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Orangeries – History & Distinction From Conservatory

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Orangeries – History & Distinction From Conservatory

An orangery is, in essence, a traditional, atrium-style conservatory, with some key differences. With an orangery, your adjoining rooms is deluged with light, giving a feeling of space that comes from the interior height of the orangery.

Orangery designs, like conservatories, can be traditional or contemporary or somewhere between. With imposing, substantial brick pillars, orangeries offer more privacy than a conservatory, the interior height being a focal point in the added room, through which light floods in to your home, providing a seamless link between your home and garden,

“Potted” History of the Orangery

Orangeries pre-date conservatories. Whilst the orangery as we now know it has its modern roots in Holland. There are documents recording buildings similar to orangeries in 14th-century France, and even the Romans had built such impressive structures many years before that.

Orangeries – Utilitarian Beginings

The term 'orangery' originates from the 16th century, when European aristocrats indulged in the new passion of  collected citrus trees. Initially, these orangeries (as the collection of trees was known) were based in the gardens. As potted plant popularity grew, the orangery migrated indoors into special rooms built specifically for cultivating citrus trees in our cooler climate.

Orangeries were introduced to the UK in the 6th century and were popular by the 17th century, when orange trees were imported from Southern Italy. These Mediterranean plants could not survive a British winter, so they had to be protected.

Orangeries – Under floor Heating Is Not New

This is why the original orangeries had south-facing windows, to take maximum advantage of the available sunlight and staw was used to insulate the orangery roof in winter. In these early orangeries, plants were grown in pots so that they could grow outdoors in summer. In the19th century, underfloor heating was being pioneered and employed in orangeries to further protect and nurture these indoor orangeries.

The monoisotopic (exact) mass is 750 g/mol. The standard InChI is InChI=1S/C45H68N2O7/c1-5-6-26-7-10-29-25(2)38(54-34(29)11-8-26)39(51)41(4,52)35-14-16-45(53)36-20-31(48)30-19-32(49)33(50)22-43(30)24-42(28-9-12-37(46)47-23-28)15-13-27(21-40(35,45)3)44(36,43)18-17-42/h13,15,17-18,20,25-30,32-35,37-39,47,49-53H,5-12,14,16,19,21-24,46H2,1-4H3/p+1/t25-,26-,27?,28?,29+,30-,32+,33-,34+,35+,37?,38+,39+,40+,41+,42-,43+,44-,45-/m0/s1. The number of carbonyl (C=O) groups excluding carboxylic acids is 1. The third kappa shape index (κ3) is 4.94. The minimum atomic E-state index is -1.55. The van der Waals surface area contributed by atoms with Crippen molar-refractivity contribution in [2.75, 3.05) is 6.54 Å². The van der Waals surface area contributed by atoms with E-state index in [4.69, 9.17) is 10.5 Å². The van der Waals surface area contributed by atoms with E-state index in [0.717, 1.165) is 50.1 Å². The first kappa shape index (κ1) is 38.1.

Because orangeries needed to be south-facing, they were not always attached to the house. As the original use of the orangery began to give way to the requirement for a stylish, light and airly house extension, conservatories began to flourish in their place. The dropping in 1845 of the window tax further boosted the conservatory’s popularity.

Today’s Orangery Features

Orangeries are now becoming an increasingly popular home improvement.. As an alternative to conservatories, orangeries are a more substantial structure, with brick pillars brick pillars as opposed to PVC or hardwood frames. Orangeries can be designed to feel more like a house extension that a conservatory – minus the added  cost, complexity and regulatory requirements.

Orangeries can be more easily enhanced than conservatories, with added soffit designs and built in lighting.

Orangeries built Sustainably, with Heat Saving Features

In the North of England, Window Options are specialist orangery designers and installers. They add many state of the art and sustainable features to their orangeries. Window Options often use self cleaning toughened glass for the roof and energy efficiency features offered are argon gas window units and Pilkington K energy glass throughout.

Argon Gas replaces the air that sits within the sealed window unit. The gas is a very poor conductor of heat, which is therefore retained inside the room. This sealed unit therefore becomes more efficient, and even more so when used in conjunction with either Pilkington K energy glass or Planitherm insulating glass.

The approx U value of a 28mm unit with Pilkington K glass and argon gas is 1.2 W/m2.K. In a standard 28mm unit without Pilkington K and without argon gas it can often be over 2W/m2.K.

Orangeries – History & Distinction From Conservatory Orangeries – History & Distinction From Conservatory Orangeries – History & Distinction From Conservatory


See based in Glossop, near Manchester, for orangeries in the North of England.
See www.twsos , based in Southend, Essex, for orangeries in the South of England.




Orangeries & Conservatories. Differences, History, Features. South Facing Orange Growing Rooms. Window Tax abolition. Sustainable Orangeries, Argon Gas Pilkington K Glass. Manchester Yorkshire London Essex, Kent.

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